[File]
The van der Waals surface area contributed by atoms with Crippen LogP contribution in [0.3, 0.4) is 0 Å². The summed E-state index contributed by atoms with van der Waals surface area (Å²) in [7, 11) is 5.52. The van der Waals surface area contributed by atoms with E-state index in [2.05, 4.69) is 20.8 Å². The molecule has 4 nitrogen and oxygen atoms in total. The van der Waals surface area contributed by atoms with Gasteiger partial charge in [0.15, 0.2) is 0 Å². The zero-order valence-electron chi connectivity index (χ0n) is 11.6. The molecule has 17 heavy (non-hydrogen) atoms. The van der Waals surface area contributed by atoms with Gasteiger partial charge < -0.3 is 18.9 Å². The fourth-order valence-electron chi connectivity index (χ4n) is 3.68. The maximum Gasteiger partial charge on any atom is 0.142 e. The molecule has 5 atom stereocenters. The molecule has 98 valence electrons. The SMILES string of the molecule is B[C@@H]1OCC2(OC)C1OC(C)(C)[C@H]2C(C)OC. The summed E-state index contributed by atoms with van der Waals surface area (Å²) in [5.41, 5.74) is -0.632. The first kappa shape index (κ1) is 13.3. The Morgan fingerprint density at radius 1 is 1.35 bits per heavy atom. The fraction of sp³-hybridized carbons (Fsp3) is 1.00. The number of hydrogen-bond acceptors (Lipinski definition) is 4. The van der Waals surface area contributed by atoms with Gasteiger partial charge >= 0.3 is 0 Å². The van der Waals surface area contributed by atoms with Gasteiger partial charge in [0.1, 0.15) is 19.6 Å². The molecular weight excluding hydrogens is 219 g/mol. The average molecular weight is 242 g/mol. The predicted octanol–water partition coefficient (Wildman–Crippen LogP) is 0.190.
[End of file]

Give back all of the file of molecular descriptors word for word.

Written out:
The van der Waals surface area contributed by atoms with Crippen LogP contribution in [0.3, 0.4) is 0 Å². The summed E-state index contributed by atoms with van der Waals surface area (Å²) in [7, 11) is 5.52. The van der Waals surface area contributed by atoms with E-state index in [2.05, 4.69) is 20.8 Å². The molecule has 4 nitrogen and oxygen atoms in total. The van der Waals surface area contributed by atoms with Gasteiger partial charge in [0.15, 0.2) is 0 Å². The zero-order valence-electron chi connectivity index (χ0n) is 11.6. The molecule has 17 heavy (non-hydrogen) atoms. The van der Waals surface area contributed by atoms with Gasteiger partial charge < -0.3 is 18.9 Å². The fourth-order valence-electron chi connectivity index (χ4n) is 3.68. The maximum Gasteiger partial charge on any atom is 0.142 e. The molecule has 5 atom stereocenters. The molecule has 98 valence electrons. The SMILES string of the molecule is B[C@@H]1OCC2(OC)C1OC(C)(C)[C@H]2C(C)OC. The summed E-state index contributed by atoms with van der Waals surface area (Å²) in [5.41, 5.74) is -0.632. The first kappa shape index (κ1) is 13.3. The Morgan fingerprint density at radius 1 is 1.35 bits per heavy atom. The fraction of sp³-hybridized carbons (Fsp3) is 1.00. The number of hydrogen-bond acceptors (Lipinski definition) is 4. The van der Waals surface area contributed by atoms with Gasteiger partial charge >= 0.3 is 0 Å². The van der Waals surface area contributed by atoms with Gasteiger partial charge in [0.1, 0.15) is 19.6 Å². The molecular weight excluding hydrogens is 219 g/mol. The average molecular weight is 242 g/mol. The predicted octanol–water partition coefficient (Wildman–Crippen LogP) is 0.190.